BRITISH dairy farmers could be starved of the sort of home-produced research needed to keep them at the forefront of their game in the post-Brexit era.
That was the opinion of Dr Dick Esslemont, who was awarded the prestigious RABDF Princess Royal Award for his work in devising the first computerised dairy herd health scheme in the UK which went on to get national, and subsequently international, recognition.
Growing as a spin-off from his doctorate work at Reading University, the scheme was launched in 1980 under the acronym DAISY (Dairy Information System) to monitor and improve all aspects of dairy cow performance, and forms the basis of many recording schemes today.
Speaking after the presentation at Buckingham Palace, he said he regretted the demise of home-based agricultural research which could leave the country in a poorer, less technologically savvy position especially when it came to competing on the global stage.
Dr Esselmont said: “I think we are probably finding it harder to compete with places like Ireland, France and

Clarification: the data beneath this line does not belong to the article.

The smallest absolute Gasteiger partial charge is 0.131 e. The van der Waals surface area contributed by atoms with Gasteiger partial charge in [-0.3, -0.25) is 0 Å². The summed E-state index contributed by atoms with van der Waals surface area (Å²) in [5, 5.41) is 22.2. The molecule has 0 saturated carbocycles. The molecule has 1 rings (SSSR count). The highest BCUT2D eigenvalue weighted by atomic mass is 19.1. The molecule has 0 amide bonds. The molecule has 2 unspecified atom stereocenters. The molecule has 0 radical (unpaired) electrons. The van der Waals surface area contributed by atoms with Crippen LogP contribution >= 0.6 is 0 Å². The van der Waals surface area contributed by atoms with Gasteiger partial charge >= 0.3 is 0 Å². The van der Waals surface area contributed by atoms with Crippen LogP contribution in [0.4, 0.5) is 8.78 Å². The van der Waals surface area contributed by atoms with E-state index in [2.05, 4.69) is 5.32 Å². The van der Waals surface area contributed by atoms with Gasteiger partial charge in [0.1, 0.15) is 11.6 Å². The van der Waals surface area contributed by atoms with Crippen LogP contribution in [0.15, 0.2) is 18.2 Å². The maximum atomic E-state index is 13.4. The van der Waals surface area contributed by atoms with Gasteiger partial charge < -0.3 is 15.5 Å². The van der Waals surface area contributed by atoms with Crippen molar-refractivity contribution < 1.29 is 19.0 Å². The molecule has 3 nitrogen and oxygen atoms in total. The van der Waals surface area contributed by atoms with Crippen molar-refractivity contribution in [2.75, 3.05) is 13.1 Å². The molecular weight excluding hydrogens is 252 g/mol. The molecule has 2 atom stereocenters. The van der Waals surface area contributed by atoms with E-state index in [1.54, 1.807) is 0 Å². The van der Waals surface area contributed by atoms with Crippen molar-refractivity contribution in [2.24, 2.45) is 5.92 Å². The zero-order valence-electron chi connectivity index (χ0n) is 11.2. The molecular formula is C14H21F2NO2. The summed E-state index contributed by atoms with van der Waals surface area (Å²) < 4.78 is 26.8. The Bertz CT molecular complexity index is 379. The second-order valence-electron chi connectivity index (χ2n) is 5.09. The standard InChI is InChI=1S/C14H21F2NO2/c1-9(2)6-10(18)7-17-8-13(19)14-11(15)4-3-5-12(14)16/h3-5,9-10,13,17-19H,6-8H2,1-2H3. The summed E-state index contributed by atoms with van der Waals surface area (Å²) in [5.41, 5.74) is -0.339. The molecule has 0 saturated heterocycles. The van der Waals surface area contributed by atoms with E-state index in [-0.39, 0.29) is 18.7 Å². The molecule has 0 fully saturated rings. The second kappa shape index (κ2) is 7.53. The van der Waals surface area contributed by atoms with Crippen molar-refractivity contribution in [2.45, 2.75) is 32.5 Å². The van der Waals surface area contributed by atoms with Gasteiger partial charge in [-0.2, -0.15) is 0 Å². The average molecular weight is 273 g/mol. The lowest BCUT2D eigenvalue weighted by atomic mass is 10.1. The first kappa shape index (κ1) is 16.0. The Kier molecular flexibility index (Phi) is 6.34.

New Zealand and we might be competing head on with them quite soon after leaving the EU, so we might have to have all the resources we can muster to improve our production.
“I cannot see a lot of money being poured into agricultural research and development after Brexit unless the industry foots the bill itself.
“All the money that has been available from Brussels for R&D work in universities, I can see that being replaced and I think it will be tougher and we will have to rely on our own resources much more.
“The risk is that agricultural may not be well supported beyond 2020 and the industry may find it very hard to convince the Government in this country to invest in the rural sector.”
He said farmers should ensure their voices were heard now by highlighting the UK’s lack of self-sufficiency, lack of technical input, and lack of commitment by politicians to help agriculture.